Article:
“I don’t usually post my falls or talk about them because I want people to see the fun in what I do,” Brown said. “But this was my worst fall, and I just want everyone to know that, it’s OK, don’t worry. I’m OK. It’s OK to fall sometimes. I’m just going to get back up and push even harder. I know there’s a lot of things going on in the world right now. I want everyone to know that whatever we do, we’ve just go to do it with love and happiness.”

Brown is the 2019 World bronze medalist in the new Olympic sport’s park discipline.

Later Tuesday, Brown reposted an Instagram post from what appeared to be her father’s account. The caption of that post said Brown fell 15 feet to flat concrete.

“I held her in my arms and she bled helplessly moaning in and out of consciousness waiting for the helicopter to take her to the Hospital,” the caption read. “We spent the night sick and terrified not knowing if Sky was going to make it through the night, as the ICU team tried to get her conscious and kept her alive.

“4 days later Sky sits across from me with her full memory back, smiling, watching TikTok while Eating her favorite bad snacks.”

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Last week the worst thing I could ever ever imagined happened to @skybrown . She fell about 15ft off the side of a vert ramp to flat concrete. I held her in my arms and she bled helplessly moaning in and out of consciousness waiting for the helicopter to take her to the Hospital. We spent the night sick and terrified not knowing if Sky was going to make it through the night, as the ICU team tried to get her conscious and kept her alive. We prayed and begged God to give Sky another chance. Word came back while she was still unconscious, multiple fractures to her skull, a broken left arm, which she broke into pieces because she used it to break her fall, broken right fingers and lacerations to her heart and lungs. 4 days later Sky sits across from me with her full memory back, smiling, watching TikTok while Eating her favorite bad snacks. More importantly her Doctors and the trauma team say it’s a miracle how well she is dealing with the pain and recovering incredibly fast. They said it’s shocking and believe it’s because of her grit, positivity and attitude. Skys brother @oceanbrown has been so brave. He saw his sister fall to the ground lying in a pool of blood and was screaming in tears that night outside of the hospital. He has still not allowed into the hospital to see her. They miss each-other dearly, but no siblings are allowed to enter the hospital because of coronavirus. They’ve been spending hours a day on FaceTime with each other making funny faces to one another in fits of giggles and laughter. Sky promises Ocean daily that she will make a fast recovery so they can be together again. Sky is constantly joking and smiling and it’s hurts my heart to even imagine for a second a world without Sky; extremely thankful that I don’t have to. Thank you to the heroes that are the doctors, nurses and hospital staff that have tirelessly worked on her and helped her get to this point.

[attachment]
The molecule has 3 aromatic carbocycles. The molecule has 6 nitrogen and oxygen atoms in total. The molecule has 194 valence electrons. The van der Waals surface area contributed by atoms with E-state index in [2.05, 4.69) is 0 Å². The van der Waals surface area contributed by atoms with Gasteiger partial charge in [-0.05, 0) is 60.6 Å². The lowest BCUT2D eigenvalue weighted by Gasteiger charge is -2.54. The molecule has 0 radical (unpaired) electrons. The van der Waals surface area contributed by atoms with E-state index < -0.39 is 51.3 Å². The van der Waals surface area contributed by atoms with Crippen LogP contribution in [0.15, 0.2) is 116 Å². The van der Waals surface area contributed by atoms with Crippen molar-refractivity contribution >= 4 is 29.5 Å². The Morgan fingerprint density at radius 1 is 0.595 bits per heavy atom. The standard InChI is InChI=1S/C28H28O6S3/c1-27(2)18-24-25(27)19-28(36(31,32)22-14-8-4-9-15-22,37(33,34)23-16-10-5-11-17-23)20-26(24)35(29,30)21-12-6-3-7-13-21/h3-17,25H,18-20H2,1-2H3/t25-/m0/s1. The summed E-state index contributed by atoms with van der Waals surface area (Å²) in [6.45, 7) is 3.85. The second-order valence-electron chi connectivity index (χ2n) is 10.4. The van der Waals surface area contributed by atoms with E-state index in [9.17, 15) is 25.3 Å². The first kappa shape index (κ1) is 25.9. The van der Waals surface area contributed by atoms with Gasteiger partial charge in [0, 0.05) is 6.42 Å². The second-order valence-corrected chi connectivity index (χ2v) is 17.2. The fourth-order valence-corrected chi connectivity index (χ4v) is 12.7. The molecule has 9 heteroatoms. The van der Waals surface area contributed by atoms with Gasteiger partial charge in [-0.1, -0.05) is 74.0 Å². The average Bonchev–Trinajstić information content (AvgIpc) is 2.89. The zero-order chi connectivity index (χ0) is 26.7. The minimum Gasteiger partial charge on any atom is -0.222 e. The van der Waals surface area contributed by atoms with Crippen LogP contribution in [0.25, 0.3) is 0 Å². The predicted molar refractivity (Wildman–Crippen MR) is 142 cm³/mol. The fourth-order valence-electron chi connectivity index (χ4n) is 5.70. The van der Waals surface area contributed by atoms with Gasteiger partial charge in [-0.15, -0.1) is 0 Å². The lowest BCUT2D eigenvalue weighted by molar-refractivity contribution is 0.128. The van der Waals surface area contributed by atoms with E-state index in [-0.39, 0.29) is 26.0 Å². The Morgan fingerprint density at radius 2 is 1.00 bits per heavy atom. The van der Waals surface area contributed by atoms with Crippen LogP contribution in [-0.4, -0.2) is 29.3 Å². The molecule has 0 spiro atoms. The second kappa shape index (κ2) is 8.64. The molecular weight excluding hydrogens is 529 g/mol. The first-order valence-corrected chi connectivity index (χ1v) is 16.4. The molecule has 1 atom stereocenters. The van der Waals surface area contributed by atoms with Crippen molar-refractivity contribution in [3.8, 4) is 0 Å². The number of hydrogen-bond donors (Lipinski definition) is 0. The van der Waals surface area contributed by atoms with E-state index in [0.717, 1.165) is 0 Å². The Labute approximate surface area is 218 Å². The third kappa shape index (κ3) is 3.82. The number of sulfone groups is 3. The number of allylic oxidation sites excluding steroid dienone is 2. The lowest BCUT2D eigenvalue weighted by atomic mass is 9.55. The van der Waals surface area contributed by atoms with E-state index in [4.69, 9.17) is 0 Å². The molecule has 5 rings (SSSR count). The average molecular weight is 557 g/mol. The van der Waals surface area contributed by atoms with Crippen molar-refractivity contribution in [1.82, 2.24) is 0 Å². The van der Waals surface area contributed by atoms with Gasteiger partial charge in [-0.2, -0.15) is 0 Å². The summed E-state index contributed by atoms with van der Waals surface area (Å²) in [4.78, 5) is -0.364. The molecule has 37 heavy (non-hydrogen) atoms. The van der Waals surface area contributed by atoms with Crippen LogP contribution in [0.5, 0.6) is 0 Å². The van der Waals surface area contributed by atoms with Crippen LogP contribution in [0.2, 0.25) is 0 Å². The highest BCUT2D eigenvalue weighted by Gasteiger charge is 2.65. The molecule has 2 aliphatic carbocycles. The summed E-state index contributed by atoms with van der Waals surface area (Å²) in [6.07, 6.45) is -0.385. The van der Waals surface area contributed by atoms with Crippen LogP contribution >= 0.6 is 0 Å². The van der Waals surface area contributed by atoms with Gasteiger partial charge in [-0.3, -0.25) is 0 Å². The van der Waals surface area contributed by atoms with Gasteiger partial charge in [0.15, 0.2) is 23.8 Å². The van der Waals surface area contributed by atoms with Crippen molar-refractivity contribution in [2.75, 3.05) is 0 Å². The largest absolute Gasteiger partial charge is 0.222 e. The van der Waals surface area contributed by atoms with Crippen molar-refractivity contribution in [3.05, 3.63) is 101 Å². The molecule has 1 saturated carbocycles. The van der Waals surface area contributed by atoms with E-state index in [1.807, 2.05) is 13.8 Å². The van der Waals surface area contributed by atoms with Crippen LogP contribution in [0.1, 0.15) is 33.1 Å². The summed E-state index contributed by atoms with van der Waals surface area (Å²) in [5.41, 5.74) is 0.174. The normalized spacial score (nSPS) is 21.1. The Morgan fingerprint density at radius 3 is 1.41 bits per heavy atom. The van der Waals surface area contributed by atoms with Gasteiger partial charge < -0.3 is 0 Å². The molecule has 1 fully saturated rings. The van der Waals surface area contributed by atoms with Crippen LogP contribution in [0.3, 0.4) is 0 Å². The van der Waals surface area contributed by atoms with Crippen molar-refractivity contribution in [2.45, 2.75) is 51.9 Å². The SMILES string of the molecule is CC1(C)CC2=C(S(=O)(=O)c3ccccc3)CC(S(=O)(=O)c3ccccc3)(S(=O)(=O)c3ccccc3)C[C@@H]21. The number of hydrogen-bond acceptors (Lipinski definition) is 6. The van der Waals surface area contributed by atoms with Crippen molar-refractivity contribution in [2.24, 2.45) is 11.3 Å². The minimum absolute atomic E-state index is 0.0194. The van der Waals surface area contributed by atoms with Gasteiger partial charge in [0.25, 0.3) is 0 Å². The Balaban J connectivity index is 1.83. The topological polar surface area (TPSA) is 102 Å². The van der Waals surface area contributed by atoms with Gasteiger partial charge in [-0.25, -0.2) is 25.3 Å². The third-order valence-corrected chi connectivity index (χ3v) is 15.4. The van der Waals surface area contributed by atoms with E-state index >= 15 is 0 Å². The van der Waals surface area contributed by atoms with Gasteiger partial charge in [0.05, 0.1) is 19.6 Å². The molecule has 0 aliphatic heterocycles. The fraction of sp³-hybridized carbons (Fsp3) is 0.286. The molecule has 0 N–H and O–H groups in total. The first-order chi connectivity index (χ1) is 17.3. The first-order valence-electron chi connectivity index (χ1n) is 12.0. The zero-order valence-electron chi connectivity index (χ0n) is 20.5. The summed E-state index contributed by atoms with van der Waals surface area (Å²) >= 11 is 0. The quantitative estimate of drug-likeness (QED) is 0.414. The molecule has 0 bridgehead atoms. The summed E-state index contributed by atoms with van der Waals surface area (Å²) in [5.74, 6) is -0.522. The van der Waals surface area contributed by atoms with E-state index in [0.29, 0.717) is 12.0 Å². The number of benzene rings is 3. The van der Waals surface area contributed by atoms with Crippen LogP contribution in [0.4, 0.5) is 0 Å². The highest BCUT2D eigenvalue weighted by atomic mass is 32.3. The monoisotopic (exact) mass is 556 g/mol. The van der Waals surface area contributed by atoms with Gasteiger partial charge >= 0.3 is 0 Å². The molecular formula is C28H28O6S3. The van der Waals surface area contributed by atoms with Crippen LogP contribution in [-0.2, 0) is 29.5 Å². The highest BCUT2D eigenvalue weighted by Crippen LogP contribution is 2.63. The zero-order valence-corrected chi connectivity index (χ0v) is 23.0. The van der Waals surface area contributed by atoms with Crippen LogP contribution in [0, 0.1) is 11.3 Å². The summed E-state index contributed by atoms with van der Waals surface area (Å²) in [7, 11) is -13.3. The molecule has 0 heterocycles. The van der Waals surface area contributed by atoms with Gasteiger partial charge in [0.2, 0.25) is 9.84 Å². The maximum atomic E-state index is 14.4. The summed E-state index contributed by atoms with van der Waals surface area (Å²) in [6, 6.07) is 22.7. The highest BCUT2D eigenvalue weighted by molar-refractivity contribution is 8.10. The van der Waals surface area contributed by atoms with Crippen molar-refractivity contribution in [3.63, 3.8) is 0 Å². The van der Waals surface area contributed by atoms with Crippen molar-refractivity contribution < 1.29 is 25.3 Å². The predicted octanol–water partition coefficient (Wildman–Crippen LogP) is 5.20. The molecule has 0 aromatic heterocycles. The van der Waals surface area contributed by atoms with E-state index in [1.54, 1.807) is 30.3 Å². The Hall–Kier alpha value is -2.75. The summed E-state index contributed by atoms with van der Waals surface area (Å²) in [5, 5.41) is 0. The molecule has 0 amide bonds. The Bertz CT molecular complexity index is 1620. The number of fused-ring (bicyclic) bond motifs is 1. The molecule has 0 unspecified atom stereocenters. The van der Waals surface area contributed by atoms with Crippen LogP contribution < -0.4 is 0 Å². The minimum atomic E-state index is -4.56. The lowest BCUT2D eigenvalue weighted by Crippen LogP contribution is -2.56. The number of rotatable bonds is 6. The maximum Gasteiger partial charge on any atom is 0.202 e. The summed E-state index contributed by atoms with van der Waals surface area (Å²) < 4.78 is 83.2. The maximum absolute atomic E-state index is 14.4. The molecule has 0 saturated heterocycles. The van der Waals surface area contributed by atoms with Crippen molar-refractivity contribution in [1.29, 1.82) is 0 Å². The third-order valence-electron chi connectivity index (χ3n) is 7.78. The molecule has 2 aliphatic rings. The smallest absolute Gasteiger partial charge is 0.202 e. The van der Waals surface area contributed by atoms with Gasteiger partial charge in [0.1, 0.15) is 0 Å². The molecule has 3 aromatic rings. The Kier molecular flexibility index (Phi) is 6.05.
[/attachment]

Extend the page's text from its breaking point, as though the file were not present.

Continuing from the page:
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Ted Ligety confirms he’ll ‘finish it off’ at 2022 Olympics

Ted Ligety
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Ted Ligety, a two-time U.S. Olympic Alpine skiing champion, plans to race through the 2022 Beijing Winter Games, looking to break Bode Miller‘s record as the oldest U.S. Olympic Alpine skier in history.

Ligety detailed the plans for the rest of his career in interviews with NBC Sports and SkiRacing.com this spring.

“Two final years and finish it off at the Olympics,” Ligety told Mike Tirico on Lunch Talk Live.

Previously, the 35-year-old had not announced whether he would make a push for a fifth Winter Games. But since he’s planning to race the 2020-21 season, it makes sense to extend it to the Olympic year.

“At this point, I guess I’m shooting for the Olympics,” Ligety said in a SkiRacing.com podcast published last week. “If I was going to go this year, I was going to go the next year. It kind of seems silly to stop the year before the Olympics. So, go through then and then definitely be done. So, 37, I’d definitely be an old guy at the Olympics. Actually, my body’s been feeling better this year than it has in probably the five years prior to this.”

Ligety, a gold medalist in the 2006 Olympic combined and 2014 Olympic giant slalom, would break Miller’s age record. Miller tied for super-G bronze in his fifth and final Olympics in 2014 at age 36. Come 2022, Ligety will be older than any U.S. Olympic male skier in any discipline since ski jumper Peder Falstad at the 1932 Lake Placid Olympics, according to Olympedia.org.

Before last season, Ligety said he would not race much longer if his best result for the year was eighth place, as it was in 2018-19. In 2019-20, he posted fifth- and seventh-place finishes while limiting his schedule to almost exclusively giant slaloms.

“I feel like I’m starting to progress again to the point where I feel like I can start winning races,” he said.

Ligety is trying to return to the top of the sport after a string of significant injuries: a hip labrum tear in 2015, a season-ending ACL tear in 2016 and season-ending surgery for three herniated disks in his back in 2017.

“If my body falls apart and all that, then I guess I’ll revisit things,” he said. “But trying hard to persevere and try to preserve the body in a way that I’m able to push hard through races and not be battling through pain.”

Also on his mind: a 2-year-old son, Jax, and twins on the way.

“Family life is about to get exponentially more hectic,” he said.